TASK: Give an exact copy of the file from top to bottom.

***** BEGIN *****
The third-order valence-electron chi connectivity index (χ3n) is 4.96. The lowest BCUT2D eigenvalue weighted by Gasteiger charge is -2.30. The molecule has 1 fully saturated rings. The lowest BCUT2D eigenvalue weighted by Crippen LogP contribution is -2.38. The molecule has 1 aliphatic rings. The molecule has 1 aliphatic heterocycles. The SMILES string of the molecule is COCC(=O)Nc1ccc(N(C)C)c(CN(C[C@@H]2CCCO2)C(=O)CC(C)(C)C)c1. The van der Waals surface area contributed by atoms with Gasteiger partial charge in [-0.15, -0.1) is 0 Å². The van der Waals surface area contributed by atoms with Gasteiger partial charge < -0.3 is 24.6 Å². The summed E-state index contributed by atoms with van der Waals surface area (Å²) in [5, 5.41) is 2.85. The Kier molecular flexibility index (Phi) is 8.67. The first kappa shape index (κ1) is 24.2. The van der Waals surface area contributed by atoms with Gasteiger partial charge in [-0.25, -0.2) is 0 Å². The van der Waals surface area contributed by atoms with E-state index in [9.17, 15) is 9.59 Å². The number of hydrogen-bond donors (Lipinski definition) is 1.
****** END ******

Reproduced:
The third-order valence-electron chi connectivity index (χ3n) is 4.96. The lowest BCUT2D eigenvalue weighted by Gasteiger charge is -2.30. The molecule has 1 fully saturated rings. The lowest BCUT2D eigenvalue weighted by Crippen LogP contribution is -2.38. The molecule has 1 aliphatic rings. The molecule has 1 aliphatic heterocycles. The SMILES string of the molecule is COCC(=O)Nc1ccc(N(C)C)c(CN(C[C@@H]2CCCO2)C(=O)CC(C)(C)C)c1. The van der Waals surface area contributed by atoms with Gasteiger partial charge in [-0.15, -0.1) is 0 Å². The van der Waals surface area contributed by atoms with Gasteiger partial charge < -0.3 is 24.6 Å². The summed E-state index contributed by atoms with van der Waals surface area (Å²) in [5, 5.41) is 2.85. The Kier molecular flexibility index (Phi) is 8.67. The first kappa shape index (κ1) is 24.2. The van der Waals surface area contributed by atoms with Gasteiger partial charge in [-0.25, -0.2) is 0 Å². The van der Waals surface area contributed by atoms with E-state index in [9.17, 15) is 9.59 Å². The number of hydrogen-bond donors (Lipinski definition) is 1.